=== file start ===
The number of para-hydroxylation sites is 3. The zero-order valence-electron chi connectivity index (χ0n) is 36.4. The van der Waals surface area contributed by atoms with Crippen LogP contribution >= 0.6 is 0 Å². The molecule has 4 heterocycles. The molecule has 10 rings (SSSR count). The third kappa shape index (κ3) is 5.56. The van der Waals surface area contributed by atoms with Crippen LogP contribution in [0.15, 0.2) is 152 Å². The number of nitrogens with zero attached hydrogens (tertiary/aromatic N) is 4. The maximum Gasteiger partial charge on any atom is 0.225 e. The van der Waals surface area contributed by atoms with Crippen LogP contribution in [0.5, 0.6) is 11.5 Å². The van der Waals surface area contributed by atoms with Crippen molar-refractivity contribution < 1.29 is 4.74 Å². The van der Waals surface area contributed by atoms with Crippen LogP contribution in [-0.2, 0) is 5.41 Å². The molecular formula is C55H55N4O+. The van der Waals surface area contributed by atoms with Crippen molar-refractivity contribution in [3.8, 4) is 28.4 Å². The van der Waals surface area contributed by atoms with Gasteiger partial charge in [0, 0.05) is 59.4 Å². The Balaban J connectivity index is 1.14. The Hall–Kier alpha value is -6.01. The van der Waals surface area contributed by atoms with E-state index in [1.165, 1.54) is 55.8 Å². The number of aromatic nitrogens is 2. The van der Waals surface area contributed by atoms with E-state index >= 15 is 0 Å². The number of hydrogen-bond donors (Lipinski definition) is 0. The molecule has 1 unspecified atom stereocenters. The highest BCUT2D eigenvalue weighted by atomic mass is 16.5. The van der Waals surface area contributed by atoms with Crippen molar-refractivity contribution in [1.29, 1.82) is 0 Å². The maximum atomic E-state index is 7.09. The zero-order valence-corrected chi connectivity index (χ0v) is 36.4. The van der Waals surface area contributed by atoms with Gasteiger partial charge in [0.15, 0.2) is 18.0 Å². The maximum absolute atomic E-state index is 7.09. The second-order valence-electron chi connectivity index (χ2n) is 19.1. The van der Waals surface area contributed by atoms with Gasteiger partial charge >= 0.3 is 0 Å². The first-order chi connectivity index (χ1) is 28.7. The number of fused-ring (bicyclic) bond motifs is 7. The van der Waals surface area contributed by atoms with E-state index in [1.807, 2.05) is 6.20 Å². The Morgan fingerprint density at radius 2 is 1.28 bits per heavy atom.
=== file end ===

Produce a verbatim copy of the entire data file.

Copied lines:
The number of para-hydroxylation sites is 3. The zero-order valence-electron chi connectivity index (χ0n) is 36.4. The van der Waals surface area contributed by atoms with Crippen LogP contribution >= 0.6 is 0 Å². The molecule has 4 heterocycles. The molecule has 10 rings (SSSR count). The third kappa shape index (κ3) is 5.56. The van der Waals surface area contributed by atoms with Crippen LogP contribution in [0.15, 0.2) is 152 Å². The number of nitrogens with zero attached hydrogens (tertiary/aromatic N) is 4. The maximum Gasteiger partial charge on any atom is 0.225 e. The van der Waals surface area contributed by atoms with Crippen LogP contribution in [0.5, 0.6) is 11.5 Å². The van der Waals surface area contributed by atoms with Crippen molar-refractivity contribution < 1.29 is 4.74 Å². The van der Waals surface area contributed by atoms with Crippen LogP contribution in [-0.2, 0) is 5.41 Å². The molecular formula is C55H55N4O+. The van der Waals surface area contributed by atoms with Crippen molar-refractivity contribution in [3.8, 4) is 28.4 Å². The van der Waals surface area contributed by atoms with Gasteiger partial charge in [0, 0.05) is 59.4 Å². The Balaban J connectivity index is 1.14. The Hall–Kier alpha value is -6.01. The van der Waals surface area contributed by atoms with E-state index in [1.165, 1.54) is 55.8 Å². The number of aromatic nitrogens is 2. The van der Waals surface area contributed by atoms with E-state index >= 15 is 0 Å². The number of hydrogen-bond donors (Lipinski definition) is 0. The molecule has 1 unspecified atom stereocenters. The highest BCUT2D eigenvalue weighted by atomic mass is 16.5. The van der Waals surface area contributed by atoms with Crippen molar-refractivity contribution in [1.29, 1.82) is 0 Å². The maximum atomic E-state index is 7.09. The zero-order valence-corrected chi connectivity index (χ0v) is 36.4. The van der Waals surface area contributed by atoms with Gasteiger partial charge in [0.15, 0.2) is 18.0 Å². The maximum absolute atomic E-state index is 7.09. The second-order valence-electron chi connectivity index (χ2n) is 19.1. The van der Waals surface area contributed by atoms with Gasteiger partial charge >= 0.3 is 0 Å². The first-order chi connectivity index (χ1) is 28.7. The number of fused-ring (bicyclic) bond motifs is 7. The van der Waals surface area contributed by atoms with E-state index in [1.807, 2.05) is 6.20 Å². The Morgan fingerprint density at radius 2 is 1.28 bits per heavy atom.